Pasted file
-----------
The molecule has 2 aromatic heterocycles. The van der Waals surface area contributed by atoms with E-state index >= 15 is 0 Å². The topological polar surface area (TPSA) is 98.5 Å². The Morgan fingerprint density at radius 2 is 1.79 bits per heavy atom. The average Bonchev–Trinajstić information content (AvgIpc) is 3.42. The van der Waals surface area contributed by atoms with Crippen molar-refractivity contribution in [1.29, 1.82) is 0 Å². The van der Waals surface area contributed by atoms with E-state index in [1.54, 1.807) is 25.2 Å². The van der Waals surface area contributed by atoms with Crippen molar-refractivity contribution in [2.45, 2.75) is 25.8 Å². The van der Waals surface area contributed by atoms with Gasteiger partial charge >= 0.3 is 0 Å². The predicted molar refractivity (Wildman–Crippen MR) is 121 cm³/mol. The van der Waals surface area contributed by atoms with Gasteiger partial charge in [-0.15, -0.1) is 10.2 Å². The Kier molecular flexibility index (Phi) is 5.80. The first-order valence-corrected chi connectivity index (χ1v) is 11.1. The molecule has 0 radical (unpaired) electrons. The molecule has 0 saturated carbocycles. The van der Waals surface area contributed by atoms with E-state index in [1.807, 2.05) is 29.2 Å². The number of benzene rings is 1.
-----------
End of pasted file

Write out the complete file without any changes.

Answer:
The molecule has 2 aromatic heterocycles. The van der Waals surface area contributed by atoms with E-state index >= 15 is 0 Å². The topological polar surface area (TPSA) is 98.5 Å². The Morgan fingerprint density at radius 2 is 1.79 bits per heavy atom. The average Bonchev–Trinajstić information content (AvgIpc) is 3.42. The van der Waals surface area contributed by atoms with Crippen molar-refractivity contribution in [1.29, 1.82) is 0 Å². The van der Waals surface area contributed by atoms with E-state index in [1.54, 1.807) is 25.2 Å². The van der Waals surface area contributed by atoms with Crippen molar-refractivity contribution in [2.45, 2.75) is 25.8 Å². The van der Waals surface area contributed by atoms with Gasteiger partial charge >= 0.3 is 0 Å². The predicted molar refractivity (Wildman–Crippen MR) is 121 cm³/mol. The van der Waals surface area contributed by atoms with Gasteiger partial charge in [-0.15, -0.1) is 10.2 Å². The Kier molecular flexibility index (Phi) is 5.80. The first-order valence-corrected chi connectivity index (χ1v) is 11.1. The molecule has 0 radical (unpaired) electrons. The molecule has 0 saturated carbocycles. The van der Waals surface area contributed by atoms with E-state index in [1.807, 2.05) is 29.2 Å². The number of benzene rings is 1.